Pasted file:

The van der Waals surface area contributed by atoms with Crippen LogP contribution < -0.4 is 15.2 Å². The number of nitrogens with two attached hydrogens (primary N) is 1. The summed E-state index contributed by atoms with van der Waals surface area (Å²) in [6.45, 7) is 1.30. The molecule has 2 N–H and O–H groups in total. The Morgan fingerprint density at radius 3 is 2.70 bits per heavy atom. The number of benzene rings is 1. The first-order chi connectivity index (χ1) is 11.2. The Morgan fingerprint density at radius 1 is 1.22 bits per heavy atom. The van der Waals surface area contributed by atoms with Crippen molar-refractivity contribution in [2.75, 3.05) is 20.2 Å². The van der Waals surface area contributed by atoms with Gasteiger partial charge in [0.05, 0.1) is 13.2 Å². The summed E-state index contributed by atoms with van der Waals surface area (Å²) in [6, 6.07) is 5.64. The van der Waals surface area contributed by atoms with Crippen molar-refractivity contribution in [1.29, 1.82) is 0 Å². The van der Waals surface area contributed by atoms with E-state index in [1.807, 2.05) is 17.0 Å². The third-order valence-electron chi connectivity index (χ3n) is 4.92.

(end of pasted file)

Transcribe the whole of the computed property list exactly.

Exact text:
The van der Waals surface area contributed by atoms with Crippen LogP contribution < -0.4 is 15.2 Å². The number of nitrogens with two attached hydrogens (primary N) is 1. The summed E-state index contributed by atoms with van der Waals surface area (Å²) in [6.45, 7) is 1.30. The molecule has 2 N–H and O–H groups in total. The Morgan fingerprint density at radius 3 is 2.70 bits per heavy atom. The number of benzene rings is 1. The first-order chi connectivity index (χ1) is 11.2. The Morgan fingerprint density at radius 1 is 1.22 bits per heavy atom. The van der Waals surface area contributed by atoms with Crippen molar-refractivity contribution in [2.75, 3.05) is 20.2 Å². The van der Waals surface area contributed by atoms with Gasteiger partial charge in [0.05, 0.1) is 13.2 Å². The summed E-state index contributed by atoms with van der Waals surface area (Å²) in [6, 6.07) is 5.64. The van der Waals surface area contributed by atoms with Crippen molar-refractivity contribution in [1.29, 1.82) is 0 Å². The van der Waals surface area contributed by atoms with E-state index in [1.807, 2.05) is 17.0 Å². The third-order valence-electron chi connectivity index (χ3n) is 4.92.